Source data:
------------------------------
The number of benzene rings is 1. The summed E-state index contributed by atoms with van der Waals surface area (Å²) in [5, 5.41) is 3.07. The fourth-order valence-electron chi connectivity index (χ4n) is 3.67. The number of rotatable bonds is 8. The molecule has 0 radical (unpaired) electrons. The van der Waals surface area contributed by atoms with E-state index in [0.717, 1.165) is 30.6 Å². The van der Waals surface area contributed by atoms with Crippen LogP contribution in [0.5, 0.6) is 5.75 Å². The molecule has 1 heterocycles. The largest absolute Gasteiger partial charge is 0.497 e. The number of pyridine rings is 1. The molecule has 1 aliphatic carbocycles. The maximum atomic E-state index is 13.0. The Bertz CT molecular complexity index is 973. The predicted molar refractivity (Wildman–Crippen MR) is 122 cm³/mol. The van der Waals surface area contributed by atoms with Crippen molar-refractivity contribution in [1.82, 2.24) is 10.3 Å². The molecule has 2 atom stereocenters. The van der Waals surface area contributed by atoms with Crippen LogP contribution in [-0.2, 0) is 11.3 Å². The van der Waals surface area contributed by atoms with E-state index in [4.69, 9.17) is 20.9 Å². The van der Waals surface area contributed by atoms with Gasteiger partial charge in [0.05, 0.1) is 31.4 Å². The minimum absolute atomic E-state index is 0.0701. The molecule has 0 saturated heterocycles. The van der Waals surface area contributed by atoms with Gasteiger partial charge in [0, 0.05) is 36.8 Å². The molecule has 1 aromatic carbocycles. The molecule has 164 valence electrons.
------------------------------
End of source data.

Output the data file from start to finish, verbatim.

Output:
The number of benzene rings is 1. The summed E-state index contributed by atoms with van der Waals surface area (Å²) in [5, 5.41) is 3.07. The fourth-order valence-electron chi connectivity index (χ4n) is 3.67. The number of rotatable bonds is 8. The molecule has 0 radical (unpaired) electrons. The van der Waals surface area contributed by atoms with E-state index in [0.717, 1.165) is 30.6 Å². The van der Waals surface area contributed by atoms with Crippen LogP contribution in [0.5, 0.6) is 5.75 Å². The molecule has 1 heterocycles. The largest absolute Gasteiger partial charge is 0.497 e. The number of pyridine rings is 1. The molecule has 1 aliphatic carbocycles. The maximum atomic E-state index is 13.0. The Bertz CT molecular complexity index is 973. The predicted molar refractivity (Wildman–Crippen MR) is 122 cm³/mol. The van der Waals surface area contributed by atoms with Crippen molar-refractivity contribution in [1.82, 2.24) is 10.3 Å². The molecule has 2 atom stereocenters. The van der Waals surface area contributed by atoms with Crippen LogP contribution in [-0.2, 0) is 11.3 Å². The van der Waals surface area contributed by atoms with E-state index in [4.69, 9.17) is 20.9 Å². The van der Waals surface area contributed by atoms with Gasteiger partial charge in [0.05, 0.1) is 31.4 Å². The minimum absolute atomic E-state index is 0.0701. The molecule has 0 saturated heterocycles. The van der Waals surface area contributed by atoms with Gasteiger partial charge in [0, 0.05) is 36.8 Å². The molecule has 1 aromatic carbocycles. The molecule has 164 valence electrons.